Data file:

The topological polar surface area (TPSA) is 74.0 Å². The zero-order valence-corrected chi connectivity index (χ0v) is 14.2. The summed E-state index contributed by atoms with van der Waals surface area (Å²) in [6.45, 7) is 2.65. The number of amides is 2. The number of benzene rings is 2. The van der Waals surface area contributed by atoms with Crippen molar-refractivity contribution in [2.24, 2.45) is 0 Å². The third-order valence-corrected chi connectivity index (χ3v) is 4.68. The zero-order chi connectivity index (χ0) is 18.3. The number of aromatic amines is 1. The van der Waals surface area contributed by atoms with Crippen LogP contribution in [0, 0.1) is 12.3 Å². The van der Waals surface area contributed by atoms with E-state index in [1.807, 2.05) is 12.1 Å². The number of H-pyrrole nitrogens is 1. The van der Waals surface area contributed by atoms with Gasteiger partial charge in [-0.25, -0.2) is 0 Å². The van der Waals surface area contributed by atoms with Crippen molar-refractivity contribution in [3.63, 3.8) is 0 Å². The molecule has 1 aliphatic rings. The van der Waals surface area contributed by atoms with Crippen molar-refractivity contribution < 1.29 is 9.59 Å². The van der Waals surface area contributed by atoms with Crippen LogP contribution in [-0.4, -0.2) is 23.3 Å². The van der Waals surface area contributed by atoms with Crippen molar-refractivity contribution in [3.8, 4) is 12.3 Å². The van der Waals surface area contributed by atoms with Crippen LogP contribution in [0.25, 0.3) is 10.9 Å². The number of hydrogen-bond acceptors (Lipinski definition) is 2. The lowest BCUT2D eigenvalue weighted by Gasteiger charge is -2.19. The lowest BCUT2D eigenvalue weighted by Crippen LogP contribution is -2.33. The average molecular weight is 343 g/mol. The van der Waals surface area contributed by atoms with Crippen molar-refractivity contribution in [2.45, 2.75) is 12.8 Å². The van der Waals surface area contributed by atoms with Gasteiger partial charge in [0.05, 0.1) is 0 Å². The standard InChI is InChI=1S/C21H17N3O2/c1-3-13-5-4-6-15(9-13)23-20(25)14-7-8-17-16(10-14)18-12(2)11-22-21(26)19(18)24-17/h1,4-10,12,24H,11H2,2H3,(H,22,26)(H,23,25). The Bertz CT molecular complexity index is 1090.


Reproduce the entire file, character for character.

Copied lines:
The topological polar surface area (TPSA) is 74.0 Å². The zero-order valence-corrected chi connectivity index (χ0v) is 14.2. The summed E-state index contributed by atoms with van der Waals surface area (Å²) in [6.45, 7) is 2.65. The number of amides is 2. The number of benzene rings is 2. The van der Waals surface area contributed by atoms with Crippen molar-refractivity contribution in [2.24, 2.45) is 0 Å². The third-order valence-corrected chi connectivity index (χ3v) is 4.68. The zero-order chi connectivity index (χ0) is 18.3. The number of aromatic amines is 1. The van der Waals surface area contributed by atoms with Crippen LogP contribution in [0, 0.1) is 12.3 Å². The van der Waals surface area contributed by atoms with E-state index in [1.807, 2.05) is 12.1 Å². The number of H-pyrrole nitrogens is 1. The van der Waals surface area contributed by atoms with Gasteiger partial charge in [-0.25, -0.2) is 0 Å². The van der Waals surface area contributed by atoms with Crippen molar-refractivity contribution in [3.63, 3.8) is 0 Å². The molecule has 1 aliphatic rings. The van der Waals surface area contributed by atoms with Crippen molar-refractivity contribution < 1.29 is 9.59 Å². The van der Waals surface area contributed by atoms with Crippen LogP contribution in [-0.4, -0.2) is 23.3 Å². The van der Waals surface area contributed by atoms with Crippen molar-refractivity contribution in [3.8, 4) is 12.3 Å². The van der Waals surface area contributed by atoms with Crippen LogP contribution in [0.25, 0.3) is 10.9 Å². The number of hydrogen-bond acceptors (Lipinski definition) is 2. The lowest BCUT2D eigenvalue weighted by Gasteiger charge is -2.19. The lowest BCUT2D eigenvalue weighted by Crippen LogP contribution is -2.33. The average molecular weight is 343 g/mol. The van der Waals surface area contributed by atoms with Crippen molar-refractivity contribution in [2.45, 2.75) is 12.8 Å². The van der Waals surface area contributed by atoms with Gasteiger partial charge in [0.05, 0.1) is 0 Å². The standard InChI is InChI=1S/C21H17N3O2/c1-3-13-5-4-6-15(9-13)23-20(25)14-7-8-17-16(10-14)18-12(2)11-22-21(26)19(18)24-17/h1,4-10,12,24H,11H2,2H3,(H,22,26)(H,23,25). The Bertz CT molecular complexity index is 1090.